The problem with an erroneous understanding of the restoration ethos is the idea of completing the project on one's watch. During a period of space and time, there could be those who believe that restoration has been completed. All that God intends His church to be, has been restored. Therefore, the goal is no longer to continue to fulfill the quest of restoration, but rather to guard the established order. The thrust of energy shifts from seeking improvement, to protecting the status quo of the congregation. People assumed that once the church has been restored, or perfected, the work of constantly seeking to develop is over. There is always a healthy tension in striving for something better, and closer to the aspirational values of God's people, and His will.
People come into a church seeking restoration or seeking establishment. People enter a church hoping that the church never changes or hoping the church does change. There is always this interesting interplay between these two dynamics. Often, the forces of resistance win out, because these are the forces that are most prevalent and powerful within a church. The established members are established members because they like the church the way it is.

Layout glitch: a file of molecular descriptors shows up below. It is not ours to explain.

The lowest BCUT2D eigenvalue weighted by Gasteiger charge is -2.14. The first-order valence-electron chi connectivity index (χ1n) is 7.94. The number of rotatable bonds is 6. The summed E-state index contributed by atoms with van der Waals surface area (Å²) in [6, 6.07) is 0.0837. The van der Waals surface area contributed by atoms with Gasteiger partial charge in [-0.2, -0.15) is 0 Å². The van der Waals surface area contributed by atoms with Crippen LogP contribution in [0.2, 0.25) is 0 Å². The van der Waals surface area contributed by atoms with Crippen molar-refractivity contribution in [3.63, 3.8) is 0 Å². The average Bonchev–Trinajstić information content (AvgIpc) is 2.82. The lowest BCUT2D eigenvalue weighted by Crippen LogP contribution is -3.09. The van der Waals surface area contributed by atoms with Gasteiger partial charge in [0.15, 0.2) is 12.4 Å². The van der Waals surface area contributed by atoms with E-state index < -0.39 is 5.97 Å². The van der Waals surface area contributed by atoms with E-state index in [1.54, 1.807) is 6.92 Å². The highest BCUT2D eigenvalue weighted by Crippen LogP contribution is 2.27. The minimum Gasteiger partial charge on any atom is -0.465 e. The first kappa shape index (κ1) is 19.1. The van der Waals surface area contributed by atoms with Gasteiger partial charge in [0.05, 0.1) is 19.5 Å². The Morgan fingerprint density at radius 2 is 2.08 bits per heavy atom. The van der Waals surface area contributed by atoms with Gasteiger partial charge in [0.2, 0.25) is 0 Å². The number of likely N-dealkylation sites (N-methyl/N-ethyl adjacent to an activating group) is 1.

So instead of the church continuing to adapt to the changing culture, the church surely sinks into the past. It no longer feels relevant. It no longer connects with people looking for God. It no longer feels applicable. The church has become static, immovable, and slowly dies. You see this in the natural life cycle of churches. There is a peak time for a church, and the congregation is moving away from this imagined time of perfection.